Insolvency describes a position when a company can no longer pay its debts; it can’t pay its bills when they become due or it has more liabilities than assets on its balance sheet. A company that is insolvent is at risk of shutting down altogether. Unfortunately, corporate insolvencies rose sharply across England and Wales in the second quarter of 2022. In fact, 5,629 company insolvencies took place between April and June, representing a 13% increase from the previous quarter and an 81% rise over same period in 2021, according to government research. Furthermore, voluntary liquidations have reached their highest levels since the 1960s.
One contributing factor to this insolvency trend is today’s tricky economic climate. During the COVID-19 pandemic, businesses faced unprecedented challenges and long periods of being unable to trade. However, many businesses weathered this difficult time due to the wide range of government support packages available. Now, such support is tapering off, but businesses continue to encounter challenges; record-high inflation, rising energy costs and supply chain issues remain ongoing threats. As such, the number of corporate insolvencies could continue to rise.
This article discusses ways to prevent insolvency and outlines what to do if your business is facing such a situation.
Tips for Preventing Insolvency
If your business is experiencing a significant downturn, it’s important not to lose hope. Even profitable businesses run into cash flow problems from time to time. By taking swift and immediate action, it may be possible to avoid insolvency altogether. Consider these tips to get your business back on track:
- Analyse and improve cash flow. While stocks and assets are nice to have on the books, their value could be depreciating. As such, consider selling off any unnecessary or underused stocks and assets to inject some liquidity into your business. If necessary, consider invoice financing or asset-based lending; some companies will pay you a percentage of your outstanding invoices to improve interim cash flow.
- Unclog incoming payments. Review your payment terms with clients. Make sure clients are invoiced regularly, accurately and on time to ensure a free flow of cash into the business. Additionally, if you’re owed any payments or debts from customers or suppliers, take swift action to recover them.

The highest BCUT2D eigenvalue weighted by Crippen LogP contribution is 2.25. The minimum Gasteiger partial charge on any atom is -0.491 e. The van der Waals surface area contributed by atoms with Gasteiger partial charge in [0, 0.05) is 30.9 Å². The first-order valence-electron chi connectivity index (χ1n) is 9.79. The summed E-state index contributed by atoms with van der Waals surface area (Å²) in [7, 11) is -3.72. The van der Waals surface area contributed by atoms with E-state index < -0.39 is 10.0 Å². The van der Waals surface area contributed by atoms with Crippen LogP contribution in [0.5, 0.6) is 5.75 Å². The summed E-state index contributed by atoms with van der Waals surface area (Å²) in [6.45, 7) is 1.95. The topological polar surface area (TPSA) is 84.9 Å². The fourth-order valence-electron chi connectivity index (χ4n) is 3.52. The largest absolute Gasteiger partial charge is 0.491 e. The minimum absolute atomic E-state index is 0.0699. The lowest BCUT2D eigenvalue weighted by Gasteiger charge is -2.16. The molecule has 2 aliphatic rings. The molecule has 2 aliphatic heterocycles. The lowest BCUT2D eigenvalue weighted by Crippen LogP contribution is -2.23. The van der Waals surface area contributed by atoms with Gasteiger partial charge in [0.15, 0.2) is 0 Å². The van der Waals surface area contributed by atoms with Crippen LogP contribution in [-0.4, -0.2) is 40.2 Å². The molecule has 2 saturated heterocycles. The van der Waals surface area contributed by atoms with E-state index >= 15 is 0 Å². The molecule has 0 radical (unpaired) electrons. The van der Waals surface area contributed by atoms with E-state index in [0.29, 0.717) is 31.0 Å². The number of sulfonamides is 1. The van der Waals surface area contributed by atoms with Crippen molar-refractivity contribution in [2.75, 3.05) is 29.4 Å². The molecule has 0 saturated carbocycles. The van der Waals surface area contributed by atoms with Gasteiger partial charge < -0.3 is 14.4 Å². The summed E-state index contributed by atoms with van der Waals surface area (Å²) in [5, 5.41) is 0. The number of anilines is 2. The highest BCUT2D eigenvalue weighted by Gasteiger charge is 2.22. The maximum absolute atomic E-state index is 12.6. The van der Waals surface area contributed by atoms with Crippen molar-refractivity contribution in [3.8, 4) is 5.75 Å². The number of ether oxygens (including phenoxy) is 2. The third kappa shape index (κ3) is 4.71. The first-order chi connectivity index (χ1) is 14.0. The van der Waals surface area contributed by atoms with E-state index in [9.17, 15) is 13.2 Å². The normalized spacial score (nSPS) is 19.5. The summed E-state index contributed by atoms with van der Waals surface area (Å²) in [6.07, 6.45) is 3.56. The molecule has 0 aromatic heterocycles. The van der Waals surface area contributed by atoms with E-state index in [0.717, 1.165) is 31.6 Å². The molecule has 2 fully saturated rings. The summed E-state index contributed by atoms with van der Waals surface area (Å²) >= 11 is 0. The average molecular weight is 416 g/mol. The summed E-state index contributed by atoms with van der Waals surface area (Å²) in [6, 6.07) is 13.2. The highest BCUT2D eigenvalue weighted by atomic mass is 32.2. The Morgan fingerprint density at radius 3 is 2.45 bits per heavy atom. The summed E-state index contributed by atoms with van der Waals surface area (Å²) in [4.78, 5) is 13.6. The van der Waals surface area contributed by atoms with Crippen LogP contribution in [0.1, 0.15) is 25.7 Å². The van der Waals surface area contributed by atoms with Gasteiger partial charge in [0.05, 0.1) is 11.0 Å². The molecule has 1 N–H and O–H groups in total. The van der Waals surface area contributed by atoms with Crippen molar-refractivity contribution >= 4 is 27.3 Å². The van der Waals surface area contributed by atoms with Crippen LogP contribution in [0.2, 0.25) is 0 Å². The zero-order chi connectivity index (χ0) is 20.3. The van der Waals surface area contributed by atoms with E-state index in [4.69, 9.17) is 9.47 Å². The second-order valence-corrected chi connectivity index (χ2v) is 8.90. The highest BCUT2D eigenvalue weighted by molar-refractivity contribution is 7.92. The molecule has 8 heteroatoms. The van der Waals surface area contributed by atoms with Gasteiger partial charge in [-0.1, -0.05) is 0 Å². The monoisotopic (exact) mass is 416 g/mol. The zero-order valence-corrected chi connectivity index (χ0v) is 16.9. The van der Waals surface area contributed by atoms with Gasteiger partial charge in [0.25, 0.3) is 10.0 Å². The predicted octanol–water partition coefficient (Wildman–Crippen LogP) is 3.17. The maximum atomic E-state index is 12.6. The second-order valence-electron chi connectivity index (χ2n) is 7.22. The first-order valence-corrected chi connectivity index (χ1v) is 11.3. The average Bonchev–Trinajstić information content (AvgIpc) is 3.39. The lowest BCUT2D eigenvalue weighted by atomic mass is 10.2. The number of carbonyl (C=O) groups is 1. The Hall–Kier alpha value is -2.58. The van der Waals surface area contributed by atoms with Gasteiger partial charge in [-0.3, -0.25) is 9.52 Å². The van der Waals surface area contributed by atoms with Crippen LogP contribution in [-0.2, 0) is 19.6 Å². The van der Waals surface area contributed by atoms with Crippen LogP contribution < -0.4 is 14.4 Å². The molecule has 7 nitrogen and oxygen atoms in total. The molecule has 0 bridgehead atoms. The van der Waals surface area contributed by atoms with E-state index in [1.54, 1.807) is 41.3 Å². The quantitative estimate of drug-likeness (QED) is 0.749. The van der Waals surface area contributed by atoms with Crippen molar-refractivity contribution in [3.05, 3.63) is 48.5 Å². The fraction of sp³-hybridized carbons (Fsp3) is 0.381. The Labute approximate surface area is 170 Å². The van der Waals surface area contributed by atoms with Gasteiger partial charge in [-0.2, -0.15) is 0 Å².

- Reduce your overheads. Reduce expenditure by assessing cost-cutting strategies. Specifically, consider relocating to a more affordable premises, reviewing staffing requirements and temporarily cutting back on any “soft” business expenditures (eg advertising).
- Negotiate with creditors. If possible, talk to suppliers and other creditors to negotiate manageable payment terms for any debts owed. Furthermore, contact HM Revenue and Customs about its “Time to Pay” arrangement if you’re struggling to pay tax bills.
How to Navigate Insolvency
Despite best efforts, some businesses may be unable to stay afloat. If you’re one of them, there are several options available that may allow trading to continue. These options include the following:
- An informal agreement with creditors—If there is no immediate threat of formal action by any of your creditors, you may be able to enter into an informal agreement to pay off debts on different terms. Be aware that an informal agreement is not legally binding and can be withdrawn by creditors at any time.
- A company voluntary arrangement (CVA)—A CVA is a binding agreement between a limited company and its creditors for payment of all or some business debts over an agreed period. Under a CVA, creditors may freeze interest rates and give you more time to pay back monies due.
- Administration—Through administration, you hand over your company to an insolvency practitioner—also called an administrator—who will try to prevent your company from being liquidated. If they can’t, they’ll endeavour to pay as much of your debts as possible by selling the company’s assets. Although your company can continue to trade, directors won’t be allowed control. However, administration does offer protection; creditors can’t take legal action against you without seeking permission from the courts.
In today’s difficult economic climate, it comes as no surprise that a number of businesses are struggling financially. If you’re one of them, it’s never too late to take action to steady the ship. Alongside cost-cutting strategies, consider engaging with an insolvency expert to uncover and assess the options available to you. The earlier you take action, the more likely you’ll be able to correct the course of your business.
For further business mitigation strategies, contact us today.